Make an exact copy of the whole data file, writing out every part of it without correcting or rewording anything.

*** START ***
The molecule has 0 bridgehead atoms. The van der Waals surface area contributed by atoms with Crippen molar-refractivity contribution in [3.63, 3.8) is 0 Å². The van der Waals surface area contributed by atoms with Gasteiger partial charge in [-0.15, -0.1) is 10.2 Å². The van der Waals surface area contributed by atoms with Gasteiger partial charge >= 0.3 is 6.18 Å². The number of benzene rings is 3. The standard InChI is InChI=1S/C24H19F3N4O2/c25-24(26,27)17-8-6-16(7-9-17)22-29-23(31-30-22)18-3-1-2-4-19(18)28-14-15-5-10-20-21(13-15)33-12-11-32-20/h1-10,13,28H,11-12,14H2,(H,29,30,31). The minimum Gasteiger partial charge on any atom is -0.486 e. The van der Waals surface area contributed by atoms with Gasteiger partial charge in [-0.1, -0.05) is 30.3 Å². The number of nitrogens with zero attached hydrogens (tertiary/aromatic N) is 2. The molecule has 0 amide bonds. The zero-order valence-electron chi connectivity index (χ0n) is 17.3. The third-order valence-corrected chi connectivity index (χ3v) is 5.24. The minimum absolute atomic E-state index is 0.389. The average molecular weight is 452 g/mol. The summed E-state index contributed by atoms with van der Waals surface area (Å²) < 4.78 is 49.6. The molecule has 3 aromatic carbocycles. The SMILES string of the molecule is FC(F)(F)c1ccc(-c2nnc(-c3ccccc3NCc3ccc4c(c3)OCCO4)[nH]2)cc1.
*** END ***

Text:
The molecule has 0 bridgehead atoms. The van der Waals surface area contributed by atoms with Crippen molar-refractivity contribution in [3.63, 3.8) is 0 Å². The van der Waals surface area contributed by atoms with Gasteiger partial charge in [-0.15, -0.1) is 10.2 Å². The van der Waals surface area contributed by atoms with Gasteiger partial charge >= 0.3 is 6.18 Å². The number of benzene rings is 3. The standard InChI is InChI=1S/C24H19F3N4O2/c25-24(26,27)17-8-6-16(7-9-17)22-29-23(31-30-22)18-3-1-2-4-19(18)28-14-15-5-10-20-21(13-15)33-12-11-32-20/h1-10,13,28H,11-12,14H2,(H,29,30,31). The minimum Gasteiger partial charge on any atom is -0.486 e. The van der Waals surface area contributed by atoms with Gasteiger partial charge in [-0.1, -0.05) is 30.3 Å². The number of nitrogens with zero attached hydrogens (tertiary/aromatic N) is 2. The molecule has 0 amide bonds. The zero-order valence-electron chi connectivity index (χ0n) is 17.3. The third-order valence-corrected chi connectivity index (χ3v) is 5.24. The minimum absolute atomic E-state index is 0.389. The average molecular weight is 452 g/mol. The summed E-state index contributed by atoms with van der Waals surface area (Å²) < 4.78 is 49.6. The molecule has 3 aromatic carbocycles. The SMILES string of the molecule is FC(F)(F)c1ccc(-c2nnc(-c3ccccc3NCc3ccc4c(c3)OCCO4)[nH]2)cc1.